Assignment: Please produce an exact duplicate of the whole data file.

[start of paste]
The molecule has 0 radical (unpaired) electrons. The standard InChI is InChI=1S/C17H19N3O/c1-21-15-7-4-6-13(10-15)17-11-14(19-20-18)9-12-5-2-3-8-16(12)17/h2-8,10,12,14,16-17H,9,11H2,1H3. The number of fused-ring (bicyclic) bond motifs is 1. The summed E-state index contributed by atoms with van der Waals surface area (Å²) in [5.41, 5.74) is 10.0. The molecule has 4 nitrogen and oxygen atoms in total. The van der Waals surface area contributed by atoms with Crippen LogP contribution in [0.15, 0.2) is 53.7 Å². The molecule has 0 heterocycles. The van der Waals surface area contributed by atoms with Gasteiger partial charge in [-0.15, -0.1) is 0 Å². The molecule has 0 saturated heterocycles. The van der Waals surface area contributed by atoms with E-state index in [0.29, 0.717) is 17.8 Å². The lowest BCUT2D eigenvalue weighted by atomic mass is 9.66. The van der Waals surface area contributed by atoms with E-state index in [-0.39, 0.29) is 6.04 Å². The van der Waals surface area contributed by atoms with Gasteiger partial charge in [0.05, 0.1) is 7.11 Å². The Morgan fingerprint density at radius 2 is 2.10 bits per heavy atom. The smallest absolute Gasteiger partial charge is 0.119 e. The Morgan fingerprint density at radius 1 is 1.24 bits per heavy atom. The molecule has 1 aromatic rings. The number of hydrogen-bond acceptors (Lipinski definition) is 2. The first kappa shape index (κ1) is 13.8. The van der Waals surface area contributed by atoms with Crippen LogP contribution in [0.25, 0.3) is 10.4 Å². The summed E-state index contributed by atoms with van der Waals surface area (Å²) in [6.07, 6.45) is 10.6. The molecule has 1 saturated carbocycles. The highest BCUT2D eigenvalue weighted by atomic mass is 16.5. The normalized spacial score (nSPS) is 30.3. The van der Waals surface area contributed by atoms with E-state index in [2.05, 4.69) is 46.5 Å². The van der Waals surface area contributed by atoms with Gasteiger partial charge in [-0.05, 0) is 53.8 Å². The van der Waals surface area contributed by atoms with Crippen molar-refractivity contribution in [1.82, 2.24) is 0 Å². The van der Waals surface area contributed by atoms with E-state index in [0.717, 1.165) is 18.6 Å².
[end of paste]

The molecule has 0 radical (unpaired) electrons. The standard InChI is InChI=1S/C17H19N3O/c1-21-15-7-4-6-13(10-15)17-11-14(19-20-18)9-12-5-2-3-8-16(12)17/h2-8,10,12,14,16-17H,9,11H2,1H3. The number of fused-ring (bicyclic) bond motifs is 1. The summed E-state index contributed by atoms with van der Waals surface area (Å²) in [5.41, 5.74) is 10.0. The molecule has 4 nitrogen and oxygen atoms in total. The van der Waals surface area contributed by atoms with Crippen LogP contribution in [0.15, 0.2) is 53.7 Å². The molecule has 0 heterocycles. The van der Waals surface area contributed by atoms with Gasteiger partial charge in [-0.15, -0.1) is 0 Å². The molecule has 0 saturated heterocycles. The van der Waals surface area contributed by atoms with E-state index in [0.29, 0.717) is 17.8 Å². The lowest BCUT2D eigenvalue weighted by atomic mass is 9.66. The van der Waals surface area contributed by atoms with E-state index in [-0.39, 0.29) is 6.04 Å². The van der Waals surface area contributed by atoms with Gasteiger partial charge in [0.05, 0.1) is 7.11 Å². The Morgan fingerprint density at radius 2 is 2.10 bits per heavy atom. The smallest absolute Gasteiger partial charge is 0.119 e. The Morgan fingerprint density at radius 1 is 1.24 bits per heavy atom. The molecule has 1 aromatic rings. The number of hydrogen-bond acceptors (Lipinski definition) is 2. The first kappa shape index (κ1) is 13.8. The van der Waals surface area contributed by atoms with Crippen LogP contribution in [0.25, 0.3) is 10.4 Å². The summed E-state index contributed by atoms with van der Waals surface area (Å²) in [6.07, 6.45) is 10.6. The molecule has 1 saturated carbocycles. The highest BCUT2D eigenvalue weighted by atomic mass is 16.5. The normalized spacial score (nSPS) is 30.3. The van der Waals surface area contributed by atoms with E-state index in [2.05, 4.69) is 46.5 Å². The van der Waals surface area contributed by atoms with Gasteiger partial charge in [-0.05, 0) is 53.8 Å². The van der Waals surface area contributed by atoms with Crippen molar-refractivity contribution in [1.82, 2.24) is 0 Å². The van der Waals surface area contributed by atoms with E-state index in [0.717, 1.165) is 18.6 Å².